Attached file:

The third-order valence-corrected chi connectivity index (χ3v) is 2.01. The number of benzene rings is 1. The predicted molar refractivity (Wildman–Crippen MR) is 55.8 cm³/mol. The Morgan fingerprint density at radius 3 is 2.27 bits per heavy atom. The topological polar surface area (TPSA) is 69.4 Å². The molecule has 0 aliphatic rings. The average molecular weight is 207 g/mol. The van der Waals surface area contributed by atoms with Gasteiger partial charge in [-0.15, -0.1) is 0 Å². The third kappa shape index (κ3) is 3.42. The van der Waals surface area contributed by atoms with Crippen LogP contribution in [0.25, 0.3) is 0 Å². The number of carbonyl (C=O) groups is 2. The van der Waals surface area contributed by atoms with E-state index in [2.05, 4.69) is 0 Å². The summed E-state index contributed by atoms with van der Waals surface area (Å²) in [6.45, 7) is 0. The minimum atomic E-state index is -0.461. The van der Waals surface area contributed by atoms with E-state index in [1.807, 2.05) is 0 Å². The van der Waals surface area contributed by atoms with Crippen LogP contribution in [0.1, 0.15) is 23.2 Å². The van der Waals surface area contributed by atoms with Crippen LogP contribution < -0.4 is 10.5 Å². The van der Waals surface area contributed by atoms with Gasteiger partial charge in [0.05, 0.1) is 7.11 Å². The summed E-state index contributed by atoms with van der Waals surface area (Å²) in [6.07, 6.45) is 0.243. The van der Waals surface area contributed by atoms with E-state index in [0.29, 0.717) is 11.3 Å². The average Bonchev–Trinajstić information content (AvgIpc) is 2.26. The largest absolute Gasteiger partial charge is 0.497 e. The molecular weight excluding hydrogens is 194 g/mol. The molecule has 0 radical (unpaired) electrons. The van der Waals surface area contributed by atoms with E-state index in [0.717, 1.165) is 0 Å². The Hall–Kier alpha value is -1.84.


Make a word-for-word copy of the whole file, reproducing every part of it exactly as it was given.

The third-order valence-corrected chi connectivity index (χ3v) is 2.01. The number of benzene rings is 1. The predicted molar refractivity (Wildman–Crippen MR) is 55.8 cm³/mol. The Morgan fingerprint density at radius 3 is 2.27 bits per heavy atom. The topological polar surface area (TPSA) is 69.4 Å². The molecule has 0 aliphatic rings. The average molecular weight is 207 g/mol. The van der Waals surface area contributed by atoms with Gasteiger partial charge in [-0.15, -0.1) is 0 Å². The third kappa shape index (κ3) is 3.42. The van der Waals surface area contributed by atoms with Crippen LogP contribution in [0.25, 0.3) is 0 Å². The number of carbonyl (C=O) groups is 2. The van der Waals surface area contributed by atoms with E-state index in [2.05, 4.69) is 0 Å². The summed E-state index contributed by atoms with van der Waals surface area (Å²) in [6.45, 7) is 0. The minimum atomic E-state index is -0.461. The van der Waals surface area contributed by atoms with E-state index in [1.807, 2.05) is 0 Å². The van der Waals surface area contributed by atoms with Crippen LogP contribution in [0.1, 0.15) is 23.2 Å². The van der Waals surface area contributed by atoms with Crippen LogP contribution < -0.4 is 10.5 Å². The van der Waals surface area contributed by atoms with Gasteiger partial charge in [0.05, 0.1) is 7.11 Å². The summed E-state index contributed by atoms with van der Waals surface area (Å²) in [6.07, 6.45) is 0.243. The van der Waals surface area contributed by atoms with E-state index in [0.29, 0.717) is 11.3 Å². The average Bonchev–Trinajstić information content (AvgIpc) is 2.26. The largest absolute Gasteiger partial charge is 0.497 e. The molecular weight excluding hydrogens is 194 g/mol. The molecule has 0 radical (unpaired) electrons. The van der Waals surface area contributed by atoms with E-state index in [0.717, 1.165) is 0 Å². The Hall–Kier alpha value is -1.84.